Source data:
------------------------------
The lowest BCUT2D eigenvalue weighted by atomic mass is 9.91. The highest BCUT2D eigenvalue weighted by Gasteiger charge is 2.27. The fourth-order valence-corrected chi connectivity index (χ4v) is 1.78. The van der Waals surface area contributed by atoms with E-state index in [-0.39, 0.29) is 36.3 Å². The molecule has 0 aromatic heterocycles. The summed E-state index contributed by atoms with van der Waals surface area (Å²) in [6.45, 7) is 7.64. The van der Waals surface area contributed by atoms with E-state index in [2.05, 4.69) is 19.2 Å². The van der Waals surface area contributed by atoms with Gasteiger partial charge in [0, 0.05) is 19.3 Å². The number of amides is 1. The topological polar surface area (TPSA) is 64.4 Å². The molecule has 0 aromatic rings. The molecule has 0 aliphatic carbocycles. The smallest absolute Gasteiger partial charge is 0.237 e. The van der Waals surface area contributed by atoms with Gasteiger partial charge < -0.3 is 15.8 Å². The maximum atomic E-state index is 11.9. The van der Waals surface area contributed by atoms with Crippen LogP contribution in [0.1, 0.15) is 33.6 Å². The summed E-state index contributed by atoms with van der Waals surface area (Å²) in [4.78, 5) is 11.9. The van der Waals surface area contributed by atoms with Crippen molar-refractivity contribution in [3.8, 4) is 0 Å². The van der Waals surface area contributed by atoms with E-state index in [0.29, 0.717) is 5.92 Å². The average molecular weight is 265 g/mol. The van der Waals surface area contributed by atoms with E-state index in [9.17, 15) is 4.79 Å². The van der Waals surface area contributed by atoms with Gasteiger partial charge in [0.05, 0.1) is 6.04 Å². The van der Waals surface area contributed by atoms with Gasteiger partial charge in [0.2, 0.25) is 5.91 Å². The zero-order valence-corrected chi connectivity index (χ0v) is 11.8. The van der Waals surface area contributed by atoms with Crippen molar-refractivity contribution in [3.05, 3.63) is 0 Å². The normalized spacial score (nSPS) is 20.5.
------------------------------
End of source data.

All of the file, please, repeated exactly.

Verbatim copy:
The lowest BCUT2D eigenvalue weighted by atomic mass is 9.91. The highest BCUT2D eigenvalue weighted by Gasteiger charge is 2.27. The fourth-order valence-corrected chi connectivity index (χ4v) is 1.78. The van der Waals surface area contributed by atoms with E-state index in [-0.39, 0.29) is 36.3 Å². The molecule has 0 aromatic heterocycles. The summed E-state index contributed by atoms with van der Waals surface area (Å²) in [6.45, 7) is 7.64. The van der Waals surface area contributed by atoms with E-state index in [2.05, 4.69) is 19.2 Å². The van der Waals surface area contributed by atoms with Gasteiger partial charge in [0, 0.05) is 19.3 Å². The number of amides is 1. The topological polar surface area (TPSA) is 64.4 Å². The molecule has 0 aromatic rings. The molecule has 0 aliphatic carbocycles. The smallest absolute Gasteiger partial charge is 0.237 e. The van der Waals surface area contributed by atoms with Gasteiger partial charge < -0.3 is 15.8 Å². The maximum atomic E-state index is 11.9. The van der Waals surface area contributed by atoms with Crippen LogP contribution in [0.1, 0.15) is 33.6 Å². The summed E-state index contributed by atoms with van der Waals surface area (Å²) in [4.78, 5) is 11.9. The van der Waals surface area contributed by atoms with Crippen molar-refractivity contribution in [3.8, 4) is 0 Å². The van der Waals surface area contributed by atoms with E-state index in [0.29, 0.717) is 5.92 Å². The average molecular weight is 265 g/mol. The van der Waals surface area contributed by atoms with E-state index in [9.17, 15) is 4.79 Å². The van der Waals surface area contributed by atoms with Gasteiger partial charge in [0.05, 0.1) is 6.04 Å². The van der Waals surface area contributed by atoms with Gasteiger partial charge in [0.2, 0.25) is 5.91 Å². The zero-order valence-corrected chi connectivity index (χ0v) is 11.8. The van der Waals surface area contributed by atoms with Crippen molar-refractivity contribution in [3.05, 3.63) is 0 Å². The normalized spacial score (nSPS) is 20.5.